Creating questions that drive learning: For many teachers, coming up with driving questions can be the hardest part of project-based learning. Andrew Miller, a consultant for the Buck Institute for Education, explains that driving questions are vital for initiating and focusing inquiry, as well as creating interest and a challenge for students. To help in refining driving questions, Miller includes a video about how to make a Tubric, a tool teachers can use when creating and refining driving questions. (Edutopia)

Poll reveals mixed public support for technology use in schools: Approval and support for technology in education is growing, according to a poll by Gallup and Phi Delta Kappa. However, an analysis of the results shows a preference for integrating technology into "old-world" educational structures rather than creating new uses that personalize instruction or allow students to learn outside brick-and-mortar schools. (Digital Education)

Report ranks states in child well-being measures: A national ranking of states on child well-being put New Hampshire at the top and Mississippi at the bottom and found that poverty rates increased in 38 states from 2000 to 2009. The Annie E. Casey Foundation report found that infant mortalities, child and teen deaths, and high school dropout rates have declined in the past 20 years, but the number of unhealthy babies has increased and more children are living in low-income families. (York Dispatch) (Reuters) (The Boston Globe)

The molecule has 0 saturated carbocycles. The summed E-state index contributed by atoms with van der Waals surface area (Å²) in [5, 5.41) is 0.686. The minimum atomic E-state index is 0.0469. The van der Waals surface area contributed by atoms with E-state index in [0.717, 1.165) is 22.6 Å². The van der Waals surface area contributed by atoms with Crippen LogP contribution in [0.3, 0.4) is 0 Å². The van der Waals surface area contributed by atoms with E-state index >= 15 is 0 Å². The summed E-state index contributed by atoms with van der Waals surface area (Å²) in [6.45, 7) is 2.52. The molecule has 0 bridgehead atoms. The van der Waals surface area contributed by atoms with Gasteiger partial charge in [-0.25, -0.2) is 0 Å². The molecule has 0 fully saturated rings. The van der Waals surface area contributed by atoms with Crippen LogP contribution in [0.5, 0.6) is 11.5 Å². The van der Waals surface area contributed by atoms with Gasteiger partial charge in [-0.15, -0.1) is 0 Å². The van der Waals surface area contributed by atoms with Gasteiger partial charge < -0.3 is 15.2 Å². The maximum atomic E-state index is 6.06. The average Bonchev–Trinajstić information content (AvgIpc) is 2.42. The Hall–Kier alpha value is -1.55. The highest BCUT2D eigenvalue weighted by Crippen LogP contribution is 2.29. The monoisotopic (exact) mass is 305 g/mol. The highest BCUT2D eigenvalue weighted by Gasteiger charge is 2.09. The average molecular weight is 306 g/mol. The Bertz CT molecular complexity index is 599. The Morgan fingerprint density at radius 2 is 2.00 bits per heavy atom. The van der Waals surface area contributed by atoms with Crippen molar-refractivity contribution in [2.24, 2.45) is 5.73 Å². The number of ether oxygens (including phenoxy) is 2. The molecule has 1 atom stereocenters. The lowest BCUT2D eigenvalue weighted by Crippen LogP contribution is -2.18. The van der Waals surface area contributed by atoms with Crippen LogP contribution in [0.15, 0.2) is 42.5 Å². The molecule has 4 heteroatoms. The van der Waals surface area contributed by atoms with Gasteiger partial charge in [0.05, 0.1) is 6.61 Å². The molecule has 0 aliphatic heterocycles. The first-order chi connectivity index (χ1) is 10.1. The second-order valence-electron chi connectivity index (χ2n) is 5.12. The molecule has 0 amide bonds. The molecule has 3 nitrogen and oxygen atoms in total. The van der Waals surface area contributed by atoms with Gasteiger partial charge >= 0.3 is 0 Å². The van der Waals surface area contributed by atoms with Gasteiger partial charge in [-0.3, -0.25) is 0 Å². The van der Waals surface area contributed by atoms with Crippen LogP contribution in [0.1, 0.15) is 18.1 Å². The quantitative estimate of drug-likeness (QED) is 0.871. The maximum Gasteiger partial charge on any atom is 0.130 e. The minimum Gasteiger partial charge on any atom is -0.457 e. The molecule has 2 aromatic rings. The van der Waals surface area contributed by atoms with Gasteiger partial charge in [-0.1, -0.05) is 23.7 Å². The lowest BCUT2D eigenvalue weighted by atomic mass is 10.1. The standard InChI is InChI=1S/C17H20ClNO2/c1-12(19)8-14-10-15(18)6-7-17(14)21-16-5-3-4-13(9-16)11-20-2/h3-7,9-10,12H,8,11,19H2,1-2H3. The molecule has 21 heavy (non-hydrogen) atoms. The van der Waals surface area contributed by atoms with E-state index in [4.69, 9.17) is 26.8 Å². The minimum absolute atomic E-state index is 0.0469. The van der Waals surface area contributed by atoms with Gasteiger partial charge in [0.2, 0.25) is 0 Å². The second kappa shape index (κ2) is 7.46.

Should teachers visit students at home?: The issue of teachers visiting their students' homes generates debate among educators, writes Washington Post education columnist Jay Mathews. While some may see it as intrusive or dangerous, others say it provides invaluable insight into the lives of students. "Home visits by themselves do not correlate into academic achievement. However, if done with academic goals and targets as the objectives, they do work," said David L. Heiber, executive director of Concentric Educational Solutions, which has been visiting the homes of truant students for the past year. (The Washington Post)

Teaching students to be comfortable with uncertainty in lessons: Educators should integrate an element of uncertainty into their daily lessons, suggests technology-integration consultant Ben Johnson. Uncertainty prompts students to think about what they know and what they do not, and requires them to make decisions about what to do next -- important components for studying many subjects, such as statistics, math and science, Johnson writes. (Ben Johnson)